But on Facebook, your friends will all see the same persona, consisting of whichever parts of your personality you use Facebook to express. Unless you use Facebook’s privacy settings to carefully separate your social groups, as we’ll discuss later in this chapter, friends with whom you don’t normally discuss politics will see your political comments. Friends who have different taste in music from you might discover your passionate love of Barry Manilow or Night Ranger.

Family and friends mix together on Facebook, too. You may have friends with whom you tend to engage in salty repartee that you’d never want your mom to overhear, but if she’s one of your Facebook friends, she very well might.

There can also be academic and professional repercussions to how you express yourself on Facebook. Colleges have revoked admissions for students because of inappropriate postings on Facebook and MySpace, and employers increasingly check out the profiles of job candidates before making hiring decisions. Chatting about conditions at your current office can be a pitfall, too: If your boss is friends with anyone in the conversation, he or she could overhear the whole thing.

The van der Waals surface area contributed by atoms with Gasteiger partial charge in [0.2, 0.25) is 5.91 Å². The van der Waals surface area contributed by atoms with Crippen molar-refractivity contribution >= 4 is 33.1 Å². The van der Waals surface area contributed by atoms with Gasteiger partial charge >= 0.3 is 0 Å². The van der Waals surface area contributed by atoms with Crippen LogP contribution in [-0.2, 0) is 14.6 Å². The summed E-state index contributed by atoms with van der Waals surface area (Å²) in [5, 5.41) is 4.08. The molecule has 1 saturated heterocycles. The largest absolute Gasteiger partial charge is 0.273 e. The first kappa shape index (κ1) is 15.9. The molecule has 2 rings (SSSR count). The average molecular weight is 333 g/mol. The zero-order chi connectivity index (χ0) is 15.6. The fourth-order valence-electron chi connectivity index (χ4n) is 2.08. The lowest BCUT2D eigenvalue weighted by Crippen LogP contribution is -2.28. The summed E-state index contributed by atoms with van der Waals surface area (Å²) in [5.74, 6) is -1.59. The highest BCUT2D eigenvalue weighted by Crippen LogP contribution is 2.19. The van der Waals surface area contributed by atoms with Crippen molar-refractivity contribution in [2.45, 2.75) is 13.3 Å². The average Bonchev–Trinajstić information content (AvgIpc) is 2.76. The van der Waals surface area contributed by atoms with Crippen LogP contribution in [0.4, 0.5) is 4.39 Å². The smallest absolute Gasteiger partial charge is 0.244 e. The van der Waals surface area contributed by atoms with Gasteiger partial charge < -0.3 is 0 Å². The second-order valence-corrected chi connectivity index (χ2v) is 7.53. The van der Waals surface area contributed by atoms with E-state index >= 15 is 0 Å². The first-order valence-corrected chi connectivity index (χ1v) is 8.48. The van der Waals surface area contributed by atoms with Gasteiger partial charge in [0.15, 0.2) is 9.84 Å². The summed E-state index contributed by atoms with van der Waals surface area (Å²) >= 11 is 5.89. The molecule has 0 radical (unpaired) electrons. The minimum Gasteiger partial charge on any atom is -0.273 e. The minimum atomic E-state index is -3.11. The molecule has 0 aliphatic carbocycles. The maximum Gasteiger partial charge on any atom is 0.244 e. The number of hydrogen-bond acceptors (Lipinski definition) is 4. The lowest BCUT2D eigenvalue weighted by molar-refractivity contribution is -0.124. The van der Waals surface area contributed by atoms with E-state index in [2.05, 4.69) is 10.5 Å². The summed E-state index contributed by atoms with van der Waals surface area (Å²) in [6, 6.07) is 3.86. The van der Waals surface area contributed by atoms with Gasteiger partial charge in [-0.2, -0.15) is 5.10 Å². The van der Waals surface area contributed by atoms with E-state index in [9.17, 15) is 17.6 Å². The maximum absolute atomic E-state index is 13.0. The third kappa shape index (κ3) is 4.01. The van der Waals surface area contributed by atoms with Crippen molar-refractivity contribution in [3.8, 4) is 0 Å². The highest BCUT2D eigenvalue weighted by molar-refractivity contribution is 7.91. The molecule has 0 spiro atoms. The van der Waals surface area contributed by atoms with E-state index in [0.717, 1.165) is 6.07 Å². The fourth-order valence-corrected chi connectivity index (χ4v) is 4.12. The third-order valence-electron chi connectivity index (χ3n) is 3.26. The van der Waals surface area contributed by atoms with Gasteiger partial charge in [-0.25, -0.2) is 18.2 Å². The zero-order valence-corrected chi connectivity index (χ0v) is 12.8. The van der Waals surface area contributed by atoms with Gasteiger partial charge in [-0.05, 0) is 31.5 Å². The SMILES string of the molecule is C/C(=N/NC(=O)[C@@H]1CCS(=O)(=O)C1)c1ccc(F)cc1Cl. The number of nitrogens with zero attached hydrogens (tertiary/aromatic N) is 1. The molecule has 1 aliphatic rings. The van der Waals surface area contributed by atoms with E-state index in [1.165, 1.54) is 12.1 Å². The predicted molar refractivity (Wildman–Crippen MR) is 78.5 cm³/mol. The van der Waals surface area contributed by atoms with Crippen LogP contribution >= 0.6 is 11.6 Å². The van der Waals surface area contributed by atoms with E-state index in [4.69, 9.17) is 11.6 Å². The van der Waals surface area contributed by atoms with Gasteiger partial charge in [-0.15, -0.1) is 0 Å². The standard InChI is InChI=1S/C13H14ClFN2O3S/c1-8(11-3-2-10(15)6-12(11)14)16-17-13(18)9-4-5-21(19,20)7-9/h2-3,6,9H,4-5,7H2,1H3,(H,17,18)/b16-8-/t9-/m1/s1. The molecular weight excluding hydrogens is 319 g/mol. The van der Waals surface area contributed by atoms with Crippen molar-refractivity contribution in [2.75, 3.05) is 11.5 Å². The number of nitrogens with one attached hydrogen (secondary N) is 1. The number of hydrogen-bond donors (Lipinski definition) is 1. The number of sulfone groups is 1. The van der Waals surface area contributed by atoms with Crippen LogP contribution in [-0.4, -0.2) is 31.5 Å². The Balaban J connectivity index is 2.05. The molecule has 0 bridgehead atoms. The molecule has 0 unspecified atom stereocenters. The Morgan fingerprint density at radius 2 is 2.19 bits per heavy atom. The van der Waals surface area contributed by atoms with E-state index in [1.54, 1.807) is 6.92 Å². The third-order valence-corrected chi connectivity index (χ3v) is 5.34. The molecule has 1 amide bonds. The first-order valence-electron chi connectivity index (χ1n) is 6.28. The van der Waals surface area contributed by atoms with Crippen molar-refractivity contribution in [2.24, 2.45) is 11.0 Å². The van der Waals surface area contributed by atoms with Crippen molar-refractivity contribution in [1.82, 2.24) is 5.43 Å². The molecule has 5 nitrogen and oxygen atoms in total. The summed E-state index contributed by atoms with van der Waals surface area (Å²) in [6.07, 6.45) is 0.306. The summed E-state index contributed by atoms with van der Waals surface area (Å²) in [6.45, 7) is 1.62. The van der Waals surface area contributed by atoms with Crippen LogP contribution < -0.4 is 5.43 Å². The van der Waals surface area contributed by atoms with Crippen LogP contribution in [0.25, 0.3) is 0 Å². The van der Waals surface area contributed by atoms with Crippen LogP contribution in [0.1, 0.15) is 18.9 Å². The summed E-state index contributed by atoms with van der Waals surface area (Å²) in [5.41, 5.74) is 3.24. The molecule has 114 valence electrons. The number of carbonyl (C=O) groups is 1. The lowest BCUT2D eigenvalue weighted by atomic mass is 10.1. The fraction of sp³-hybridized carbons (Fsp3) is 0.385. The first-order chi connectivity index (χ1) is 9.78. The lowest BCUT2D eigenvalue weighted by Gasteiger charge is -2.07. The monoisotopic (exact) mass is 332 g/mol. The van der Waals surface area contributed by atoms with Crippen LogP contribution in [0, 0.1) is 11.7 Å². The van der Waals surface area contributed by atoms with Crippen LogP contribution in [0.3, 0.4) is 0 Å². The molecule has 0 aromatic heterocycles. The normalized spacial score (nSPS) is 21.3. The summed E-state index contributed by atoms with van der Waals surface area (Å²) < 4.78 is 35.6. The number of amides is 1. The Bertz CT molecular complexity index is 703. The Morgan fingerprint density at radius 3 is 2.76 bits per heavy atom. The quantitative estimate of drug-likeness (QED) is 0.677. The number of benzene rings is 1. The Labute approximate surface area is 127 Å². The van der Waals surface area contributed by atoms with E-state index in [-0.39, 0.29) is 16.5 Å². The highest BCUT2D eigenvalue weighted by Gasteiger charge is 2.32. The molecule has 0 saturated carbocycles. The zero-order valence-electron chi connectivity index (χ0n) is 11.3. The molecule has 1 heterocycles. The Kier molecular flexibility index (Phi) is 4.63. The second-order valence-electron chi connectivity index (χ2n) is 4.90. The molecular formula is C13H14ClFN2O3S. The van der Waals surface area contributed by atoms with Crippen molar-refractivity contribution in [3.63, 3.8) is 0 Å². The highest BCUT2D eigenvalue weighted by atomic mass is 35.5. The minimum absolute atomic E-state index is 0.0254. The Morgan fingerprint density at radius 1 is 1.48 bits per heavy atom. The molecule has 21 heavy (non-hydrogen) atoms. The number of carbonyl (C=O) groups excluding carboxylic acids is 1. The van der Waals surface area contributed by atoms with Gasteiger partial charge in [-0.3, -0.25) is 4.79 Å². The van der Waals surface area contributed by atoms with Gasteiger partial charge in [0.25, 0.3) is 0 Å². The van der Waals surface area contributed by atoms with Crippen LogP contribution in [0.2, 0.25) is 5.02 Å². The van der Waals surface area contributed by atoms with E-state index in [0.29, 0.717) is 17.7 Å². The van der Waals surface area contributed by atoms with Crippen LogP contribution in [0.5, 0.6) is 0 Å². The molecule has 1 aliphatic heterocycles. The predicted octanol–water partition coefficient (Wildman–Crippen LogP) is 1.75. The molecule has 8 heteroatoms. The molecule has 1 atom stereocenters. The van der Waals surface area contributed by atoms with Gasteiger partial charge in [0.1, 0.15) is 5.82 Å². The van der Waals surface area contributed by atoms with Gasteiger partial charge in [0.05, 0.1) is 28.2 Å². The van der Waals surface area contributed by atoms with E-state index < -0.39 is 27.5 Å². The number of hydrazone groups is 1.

You shouldn’t necessarily let those considerations stifle your self-expression on Facebook, but when you post, it might help to imagine that you’re speaking to a large and diverse group at a party, rather than to a few intimate friends at your kitchen table.

It’s true that using Facebook’s privacy settings can provide some control over who sees what. But don’t let those settings lull you into a false sense of security. Words and images posted on the Internet have a way of reaching a wider audience than originally intended, and once they do, trying to recall or erase them is like trying to put the proverbial toothpaste back in the tube. Or maybe more like trying to put Silly String back in the can.

The fact is, there’s only one way to absolutely guarantee that a photo, video, or snatch of ribald banter won’t be seen by more people than you want it to: Don’t post it online in the first place.